older humans diagnosed with Alzheimer's disease or other forms of dementia, the
results have been significant inprovement in behavioral symptoms and the
activities of daily living.
from other AChE inhibitors, galantamine helps restore proper neurochemistry in
the brain by elevating the number of the brain's nicotinic receptors. The
behavioral study was the first significant demonstration of cholinergic
enhancement, over the course of just a few days, of synaptic plasticity - a
measure of the ability of neural cells to accommodate new data.
brought about a profound change in long-term memory function, one that was
significantly correlated with enhanced nicotinic receptor binding. The greater
the binding, the longer the memory. These facts suggest not only that
galantamine may be useful for those with age-related dementia but also that it
may have neurophysiological effects that are near the threshold of positive
behavioral changes. When combined with the suggestion - substantiated by strong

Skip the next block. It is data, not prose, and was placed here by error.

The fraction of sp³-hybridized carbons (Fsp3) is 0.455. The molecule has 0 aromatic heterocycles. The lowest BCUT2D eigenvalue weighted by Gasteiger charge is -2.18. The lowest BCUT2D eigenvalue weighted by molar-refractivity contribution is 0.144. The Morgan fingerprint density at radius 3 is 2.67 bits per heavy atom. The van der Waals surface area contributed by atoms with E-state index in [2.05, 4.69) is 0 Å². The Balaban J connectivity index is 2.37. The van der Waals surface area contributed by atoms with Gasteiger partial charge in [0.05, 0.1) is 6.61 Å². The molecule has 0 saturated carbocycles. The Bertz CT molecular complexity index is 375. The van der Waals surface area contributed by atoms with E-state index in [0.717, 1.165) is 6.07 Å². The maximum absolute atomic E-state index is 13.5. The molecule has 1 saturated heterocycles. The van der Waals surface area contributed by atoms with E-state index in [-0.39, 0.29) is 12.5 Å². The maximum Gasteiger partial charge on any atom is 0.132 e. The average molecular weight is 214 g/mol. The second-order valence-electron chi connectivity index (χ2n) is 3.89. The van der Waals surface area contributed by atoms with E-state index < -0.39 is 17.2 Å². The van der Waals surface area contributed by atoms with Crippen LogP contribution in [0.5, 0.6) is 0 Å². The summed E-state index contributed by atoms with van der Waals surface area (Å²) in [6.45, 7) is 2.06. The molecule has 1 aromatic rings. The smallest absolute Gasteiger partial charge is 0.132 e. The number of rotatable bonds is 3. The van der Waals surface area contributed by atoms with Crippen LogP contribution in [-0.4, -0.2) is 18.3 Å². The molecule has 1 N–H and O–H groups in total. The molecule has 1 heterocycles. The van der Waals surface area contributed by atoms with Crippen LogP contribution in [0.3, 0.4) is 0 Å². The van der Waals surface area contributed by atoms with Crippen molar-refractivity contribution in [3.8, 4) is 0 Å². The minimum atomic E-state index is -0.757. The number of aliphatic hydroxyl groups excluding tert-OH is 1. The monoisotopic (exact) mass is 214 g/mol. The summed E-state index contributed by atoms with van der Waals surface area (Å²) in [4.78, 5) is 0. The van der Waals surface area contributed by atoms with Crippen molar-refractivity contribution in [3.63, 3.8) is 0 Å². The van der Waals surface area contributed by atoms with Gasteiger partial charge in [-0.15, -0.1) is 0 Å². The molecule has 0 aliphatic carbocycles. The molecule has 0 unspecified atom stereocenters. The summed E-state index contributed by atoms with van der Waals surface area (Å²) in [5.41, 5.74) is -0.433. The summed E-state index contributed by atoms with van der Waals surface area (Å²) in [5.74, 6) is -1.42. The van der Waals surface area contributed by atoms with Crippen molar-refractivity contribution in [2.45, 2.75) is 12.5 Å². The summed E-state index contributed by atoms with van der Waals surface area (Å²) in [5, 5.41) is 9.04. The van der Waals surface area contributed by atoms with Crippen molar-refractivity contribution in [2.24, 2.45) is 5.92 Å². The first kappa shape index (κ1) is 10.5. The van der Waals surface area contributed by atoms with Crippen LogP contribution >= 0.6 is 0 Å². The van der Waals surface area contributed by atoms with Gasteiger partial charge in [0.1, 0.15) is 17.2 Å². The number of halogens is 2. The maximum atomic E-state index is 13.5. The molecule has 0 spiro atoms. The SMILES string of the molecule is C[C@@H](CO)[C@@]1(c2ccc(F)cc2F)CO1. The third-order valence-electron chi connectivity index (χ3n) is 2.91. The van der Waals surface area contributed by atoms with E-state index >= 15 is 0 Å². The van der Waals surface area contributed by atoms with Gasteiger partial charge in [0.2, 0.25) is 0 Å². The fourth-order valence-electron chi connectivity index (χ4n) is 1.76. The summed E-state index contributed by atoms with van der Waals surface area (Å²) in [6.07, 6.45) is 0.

anecdotal evidence - that galantamine may be able to do for you what it does to
make old rabbits younger and young rabbits younger yet, you have to stand and
whistle a tune. How about "Everything Must Change?"
food for mind and
rescues brain cells
the old become young
- Schreursa BG, Bahro M, Molchan SE, Sunderland
T, McIntosh AR. Interactions of prefrontal cortex during eyeblink
conditioning as a function of age. Neurobiol Aging 2001
- Nadel L, Moscovitch M. Memory consolidation,
retrograde amnesia and the hippocampal complex. Curr Opin Neurobiol
- Woodruff-Pak DS, Vogel RW, Wenk GL. Galantamine: effect on nicotinic receptor binding, acetylcholinesterase
inhibition, and learning. Proc Natl Acad Sci USA 2001 Feb
- Plaitakis A, Duvoisin RC. Homer's moly
identified as Galanthus nivalis L.: physiologic antidote to
stramonium poisoning. Clin Neuropharmacol 1983 Mar;6(1):1-5.
- Woodruff-Pak DS, Santos IS. Nicotinic
modulation in an animal model of a form of associative learning impaired in
Alzheimer's disease. Behav Brain Res 2000 Aug;113(1-2):11-9.
- Maelicke A. Allosteric modulation of nicotinic
receptors as a treatment strategy for Alzheimer's disease. Dement Geriatr
Cogn Disord 2000 Sep;11 Suppl 1:11-8.
- Barnes CA, Meltzer J, Houston F, Orr G, McGann
K, Wenk G. Chronic treatment of old rats with donepezil or
effects on memory, hippocampal plasticity and nicotinic receptors. Neuroscience